Michael Watson first watched a tape of his last fight as a boxer from the recovery ward at St Bartholomew's Hospital. It was some time in November 1991, less than eight weeks after his second and final fight with Chris Eubank.
He had to turn the sound down because it was disturbing other patients but he never took his eyes off the screen. At the time he could not talk because of a tracheotomy tube in his throat and he had a baseball cap permanently perched on his head, covering the dent left after the brain operations that saved his life.
"I obviously can't remember the first time I watched but I can remember watching it later on from different hospital rooms. I know that I have worn out a lot of tapes. I like watching it. It was a great fight," Watson said a few days ago, speaking from his mother's flat in Islington, north London.
On that Saturday night in 1991 ITV went off air at 11pm not knowing how seriously damaged Watson was. The final punches from Eubank connected with Watson's high guard shortly before 10.54 and within a minute Watson was on the bloody canvas, his head resting on a doctor's case, his eyes, with their long lashes, peacefully closed and his life slowly slipping away. The cameras were switched off, the transmission ended and the fight has not been seen since. Darkness for the fighter and the fight.
Watson emerged from the coma and the operations and the hardship of disability to become a role model for all victims of sudden head trauma. He walked from the darkness of surgery and uncertainty and three years ago took seven days to complete the London Marathon. Just less than four million people watched the finish live on BBC TV. But it was his last fight that he has always wanted people to see. "It was my greatest fight. I know some people might find that hard to understand. But, that is how I feel. I know it could have been Chris at the end on the floor, but it was me and that is something that I can't hide from and don't want to hide from," Watson continued.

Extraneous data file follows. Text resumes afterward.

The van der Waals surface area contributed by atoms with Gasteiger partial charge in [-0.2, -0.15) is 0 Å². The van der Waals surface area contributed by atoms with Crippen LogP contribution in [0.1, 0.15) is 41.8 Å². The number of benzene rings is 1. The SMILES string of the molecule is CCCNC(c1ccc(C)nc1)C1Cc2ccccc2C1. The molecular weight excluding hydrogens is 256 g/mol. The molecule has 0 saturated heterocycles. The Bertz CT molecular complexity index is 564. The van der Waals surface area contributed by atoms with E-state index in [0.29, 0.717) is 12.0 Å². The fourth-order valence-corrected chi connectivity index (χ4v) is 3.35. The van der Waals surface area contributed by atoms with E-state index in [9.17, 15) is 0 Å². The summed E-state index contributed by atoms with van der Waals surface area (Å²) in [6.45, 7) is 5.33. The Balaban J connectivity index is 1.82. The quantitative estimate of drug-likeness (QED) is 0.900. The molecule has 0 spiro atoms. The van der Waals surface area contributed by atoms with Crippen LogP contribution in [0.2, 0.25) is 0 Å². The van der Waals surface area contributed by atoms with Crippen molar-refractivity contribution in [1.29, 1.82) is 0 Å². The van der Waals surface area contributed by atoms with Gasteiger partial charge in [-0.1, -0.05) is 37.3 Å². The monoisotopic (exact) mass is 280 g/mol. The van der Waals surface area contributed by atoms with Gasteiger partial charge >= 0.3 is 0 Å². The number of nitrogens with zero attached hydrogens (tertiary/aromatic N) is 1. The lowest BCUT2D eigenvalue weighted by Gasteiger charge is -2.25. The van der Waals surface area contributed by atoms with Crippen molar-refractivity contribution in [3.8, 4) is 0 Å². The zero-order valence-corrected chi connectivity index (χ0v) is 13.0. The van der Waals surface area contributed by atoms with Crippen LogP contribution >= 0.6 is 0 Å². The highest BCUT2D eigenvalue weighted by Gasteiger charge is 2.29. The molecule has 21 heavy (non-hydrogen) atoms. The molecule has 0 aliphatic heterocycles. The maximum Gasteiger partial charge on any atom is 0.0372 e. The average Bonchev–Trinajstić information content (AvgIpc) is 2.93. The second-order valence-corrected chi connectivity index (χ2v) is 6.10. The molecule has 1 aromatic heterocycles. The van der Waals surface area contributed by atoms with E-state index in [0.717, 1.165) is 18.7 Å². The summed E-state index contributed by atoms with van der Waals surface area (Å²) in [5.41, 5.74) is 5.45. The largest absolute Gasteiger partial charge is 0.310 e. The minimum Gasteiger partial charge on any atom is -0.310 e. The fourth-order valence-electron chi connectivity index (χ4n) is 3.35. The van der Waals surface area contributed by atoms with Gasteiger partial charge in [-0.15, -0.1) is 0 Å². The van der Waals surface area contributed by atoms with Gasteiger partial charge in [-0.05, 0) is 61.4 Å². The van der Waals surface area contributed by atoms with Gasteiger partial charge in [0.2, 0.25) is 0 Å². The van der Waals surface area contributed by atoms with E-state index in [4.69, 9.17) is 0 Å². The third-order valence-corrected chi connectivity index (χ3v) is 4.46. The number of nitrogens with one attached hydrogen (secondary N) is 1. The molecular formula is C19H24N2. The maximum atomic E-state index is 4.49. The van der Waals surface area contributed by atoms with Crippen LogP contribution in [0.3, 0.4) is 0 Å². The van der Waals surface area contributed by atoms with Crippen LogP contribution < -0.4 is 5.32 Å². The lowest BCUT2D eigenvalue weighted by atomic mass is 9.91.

A few weeks ago Eubank approached Watson to talk about putting an end to the embargo on the fight - something the former head of sport at ITV, Brian Barwick, had aggressively enforced - and somehow getting the fight shown in some shape or form. Watson agreed to the idea in principle and Eubank is now planning to make the fight available on his own website, www.chriseubank.com. There will be a small fee and Watson will receive an equal share of profits, which is a much better option than people buying illegal copies from unlicensed DVD dealers. But it is not as simple as that and Eubank has been harshly criticised by some for his role in the fight's planned exposure.
Also, it has emerged that the necessary exchange of legal documents between lawyers acting for both boxers, who have remained friends since that night has not quite been completed. As one lawyer explained to me at the Malmaison Hotel in London yesterday, when Eubank announced the arrangement, to a small gathering of press: "The deal's not off. It's just not on yet."
However, Watson is convinced - as is Eubank - that the fight being shown will both raise his profile and show people just how good a fighter he was. Having spent a lot of time with Watson helping him write his autobiography a few years back, I was stunned by just how important his boxing career and years of ring memories were to him.
"I'm happy that my fans and boxing fans will get the chance to see the real deal and enjoy all of the fight and remember it for more than just what happened to me when it was over. The fight was more than just the ending. It was a great fight," Watson added. "I know that people forget about my career before the second fight with Eubank. They know me as the boxer who suffered the injury in the Eubank fight, but there is a lot more than that. Just watching the whole of the rematch will show people that I was a quality fighter.
"When I sit down and watch the tape of the fight now there are parts I can remember. They are like quick flashes of recognition and I will tell you something strange: after every time that I watch it my mind is sharper," Watson continued.